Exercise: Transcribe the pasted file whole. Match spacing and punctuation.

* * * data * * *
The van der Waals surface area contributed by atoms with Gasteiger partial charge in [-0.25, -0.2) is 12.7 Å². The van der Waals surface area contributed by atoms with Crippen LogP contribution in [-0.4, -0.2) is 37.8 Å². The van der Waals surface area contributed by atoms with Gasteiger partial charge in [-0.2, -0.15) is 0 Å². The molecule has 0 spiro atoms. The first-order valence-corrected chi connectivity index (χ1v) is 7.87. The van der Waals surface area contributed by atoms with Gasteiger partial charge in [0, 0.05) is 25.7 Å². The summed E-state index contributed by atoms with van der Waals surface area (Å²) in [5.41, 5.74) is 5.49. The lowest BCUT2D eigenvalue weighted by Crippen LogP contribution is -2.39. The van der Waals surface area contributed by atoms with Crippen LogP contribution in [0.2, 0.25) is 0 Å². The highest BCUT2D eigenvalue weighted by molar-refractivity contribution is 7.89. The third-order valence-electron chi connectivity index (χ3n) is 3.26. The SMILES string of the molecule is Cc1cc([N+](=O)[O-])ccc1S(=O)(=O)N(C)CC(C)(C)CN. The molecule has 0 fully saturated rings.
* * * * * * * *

The van der Waals surface area contributed by atoms with Gasteiger partial charge in [-0.25, -0.2) is 12.7 Å². The van der Waals surface area contributed by atoms with Crippen LogP contribution in [-0.4, -0.2) is 37.8 Å². The van der Waals surface area contributed by atoms with Gasteiger partial charge in [-0.2, -0.15) is 0 Å². The molecule has 0 spiro atoms. The first-order valence-corrected chi connectivity index (χ1v) is 7.87. The van der Waals surface area contributed by atoms with Gasteiger partial charge in [0, 0.05) is 25.7 Å². The summed E-state index contributed by atoms with van der Waals surface area (Å²) in [5.41, 5.74) is 5.49. The lowest BCUT2D eigenvalue weighted by Crippen LogP contribution is -2.39. The van der Waals surface area contributed by atoms with Crippen LogP contribution in [0.2, 0.25) is 0 Å². The highest BCUT2D eigenvalue weighted by molar-refractivity contribution is 7.89. The third-order valence-electron chi connectivity index (χ3n) is 3.26. The SMILES string of the molecule is Cc1cc([N+](=O)[O-])ccc1S(=O)(=O)N(C)CC(C)(C)CN. The molecule has 0 fully saturated rings.